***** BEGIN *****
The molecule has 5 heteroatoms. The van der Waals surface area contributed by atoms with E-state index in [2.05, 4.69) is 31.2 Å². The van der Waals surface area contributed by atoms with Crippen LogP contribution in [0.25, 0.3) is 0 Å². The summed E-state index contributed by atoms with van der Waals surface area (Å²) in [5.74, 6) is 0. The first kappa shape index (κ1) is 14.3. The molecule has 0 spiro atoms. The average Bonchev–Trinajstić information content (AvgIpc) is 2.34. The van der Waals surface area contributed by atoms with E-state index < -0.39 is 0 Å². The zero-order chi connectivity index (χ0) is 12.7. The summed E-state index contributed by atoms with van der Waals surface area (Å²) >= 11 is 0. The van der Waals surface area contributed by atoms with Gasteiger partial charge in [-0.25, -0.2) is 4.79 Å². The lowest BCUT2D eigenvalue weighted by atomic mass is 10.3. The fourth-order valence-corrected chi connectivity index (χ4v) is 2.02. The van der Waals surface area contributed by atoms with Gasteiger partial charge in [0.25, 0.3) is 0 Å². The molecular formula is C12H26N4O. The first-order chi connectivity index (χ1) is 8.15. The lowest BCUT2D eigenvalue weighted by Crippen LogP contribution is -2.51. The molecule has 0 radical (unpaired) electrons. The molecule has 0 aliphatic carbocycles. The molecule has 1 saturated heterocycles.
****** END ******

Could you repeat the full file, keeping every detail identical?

The molecule has 5 heteroatoms. The van der Waals surface area contributed by atoms with E-state index in [2.05, 4.69) is 31.2 Å². The van der Waals surface area contributed by atoms with Crippen LogP contribution in [0.25, 0.3) is 0 Å². The summed E-state index contributed by atoms with van der Waals surface area (Å²) in [5.74, 6) is 0. The first kappa shape index (κ1) is 14.3. The molecule has 0 spiro atoms. The average Bonchev–Trinajstić information content (AvgIpc) is 2.34. The van der Waals surface area contributed by atoms with E-state index < -0.39 is 0 Å². The zero-order chi connectivity index (χ0) is 12.7. The summed E-state index contributed by atoms with van der Waals surface area (Å²) >= 11 is 0. The van der Waals surface area contributed by atoms with Gasteiger partial charge in [-0.25, -0.2) is 4.79 Å². The lowest BCUT2D eigenvalue weighted by atomic mass is 10.3. The fourth-order valence-corrected chi connectivity index (χ4v) is 2.02. The van der Waals surface area contributed by atoms with Gasteiger partial charge in [0.25, 0.3) is 0 Å². The molecular formula is C12H26N4O. The first-order chi connectivity index (χ1) is 8.15. The lowest BCUT2D eigenvalue weighted by Crippen LogP contribution is -2.51. The molecule has 0 radical (unpaired) electrons. The molecule has 0 aliphatic carbocycles. The molecule has 1 saturated heterocycles.